Welcome to Feature Friday!
This week I wanted to feature someone who is thriving with his family by his side. I know you will enjoy this story as I have and understand that denial can turn into self-acceptance and love! Timothy has been a realtor for 13 years, has been married for 20, and is the father to 4 beautiful children who motivate him to be healthy. As a Type 1 Diabetic, he has overcome being misdiagnosed twice and learned a lot along his journey! Enjoy…
Your children and Diabetes:
Since my 5 year old is with me a lot, I taught him how to dial 911. If he’s not able to wake me for any reason. We practice often. My older kids will probably just let me die.
His Diagnosis story:
In 2012 I was diagnosed pre-diabetic. I was sure that I could exercise and eat better to cure myself. This process started working for a while, then I became complacent over the years and put diabetes out of my mind. I was cured, at least that is what I told myself. In 2016 I began to feel extremely tired,moody, thirsty, waking up to pee every hour at night, and peeing every hour during the day. I thought I could fix all this on my own by eating better and running more. I noticed I had swelling on my index finger on my right hand. However, I thought maybe I scratched it during yard work or camping with our youth group.
After 2 weeks, my finger was very sensitive to touch and now had a white milky substance near the fingernail. I decided to go to a nearby urgent care office. After the doctor looked at my finger, he decided to check my A1C. It was 14.8, basically a 15! After he drained my finger, he wanted me to go to the emergency room that night. I refused with the promise that I would see a doctor the next day. I found a family doctor that would see me the same day. He saw me for all of 5 minutes then referred me to a diabetes specialist, who diagnosed me with type 2 diabetes.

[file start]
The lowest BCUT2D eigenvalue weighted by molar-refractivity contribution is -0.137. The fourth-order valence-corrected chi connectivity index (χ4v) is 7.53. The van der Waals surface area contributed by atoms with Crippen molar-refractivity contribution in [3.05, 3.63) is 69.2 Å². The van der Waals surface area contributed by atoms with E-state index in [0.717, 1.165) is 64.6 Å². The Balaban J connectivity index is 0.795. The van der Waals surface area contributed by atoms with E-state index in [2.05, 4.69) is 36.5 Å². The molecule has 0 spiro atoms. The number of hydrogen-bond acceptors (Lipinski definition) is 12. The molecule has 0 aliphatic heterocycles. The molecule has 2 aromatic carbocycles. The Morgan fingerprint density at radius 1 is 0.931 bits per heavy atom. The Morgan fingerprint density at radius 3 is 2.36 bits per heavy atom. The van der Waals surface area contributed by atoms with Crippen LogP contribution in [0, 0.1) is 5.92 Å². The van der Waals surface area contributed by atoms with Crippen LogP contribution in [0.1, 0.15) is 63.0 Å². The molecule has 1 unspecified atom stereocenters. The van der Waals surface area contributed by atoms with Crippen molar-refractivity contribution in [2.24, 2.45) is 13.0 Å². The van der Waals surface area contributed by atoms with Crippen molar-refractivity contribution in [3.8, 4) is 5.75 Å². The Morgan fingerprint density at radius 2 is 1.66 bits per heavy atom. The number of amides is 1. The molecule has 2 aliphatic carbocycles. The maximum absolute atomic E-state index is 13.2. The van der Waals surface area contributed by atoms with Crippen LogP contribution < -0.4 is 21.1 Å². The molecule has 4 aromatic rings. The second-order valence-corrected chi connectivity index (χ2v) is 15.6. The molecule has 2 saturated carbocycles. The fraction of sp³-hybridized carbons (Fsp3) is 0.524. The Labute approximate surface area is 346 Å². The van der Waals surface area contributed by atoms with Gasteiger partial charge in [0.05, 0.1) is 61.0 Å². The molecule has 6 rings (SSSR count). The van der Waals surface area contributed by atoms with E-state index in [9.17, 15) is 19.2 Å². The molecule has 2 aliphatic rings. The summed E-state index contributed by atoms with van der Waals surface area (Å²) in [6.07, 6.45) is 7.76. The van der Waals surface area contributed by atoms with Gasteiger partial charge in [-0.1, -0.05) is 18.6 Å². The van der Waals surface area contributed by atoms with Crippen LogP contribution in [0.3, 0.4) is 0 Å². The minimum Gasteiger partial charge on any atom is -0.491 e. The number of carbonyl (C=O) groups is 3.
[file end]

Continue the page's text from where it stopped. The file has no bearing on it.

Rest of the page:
About a week later, his nurse called to tell me to stop taking the Metformin and the prescribed insulin for T2D, because I had T1D! I was devastated and it drove me to denial for a long while. ED became the embarrassing symptom around 2019 that finally motivated me to get help with T1D. I now have an amazing and caring doctor that’s helping me live and “thrive” with this evil disease. April 2021, will be one year taking insulin.
For what I knew about T2D, I was confident I could overcome it with diet and exercise. When I learned I had T1D, I was devastated that it changed to denial. Over the past 9 months taking insulin, I’ve had ups and downs emotionally, questioning “why me” often.
My tip is to keep learning by joining T1D focus groups and following on social media, amazing people that are “thriving” with T1D for years, and learning their tips and tricks. One of them is to keep glucose tablets or something sugary around just in case your blood sugar drops below 70. I learned this the hard way.
Share what the word thrive means to you:
To keep positive. To keep getting better at it. Not given up, even during the days I don’t feel my best.
What helps you thrive with diabetes?
My family, especially my very active 5 year old. I have a strong desire to be healthy and around as he continues to grow. I have noticed exercising and eating healthy plays a positive role with my numbers. I really enjoy running!
Words of encouragement or hope:
We all can “thrive” with T1D! I’m a witness!
♡ Timothy [ Instagram ]
PS! If you like this… check out our other featured families 🙂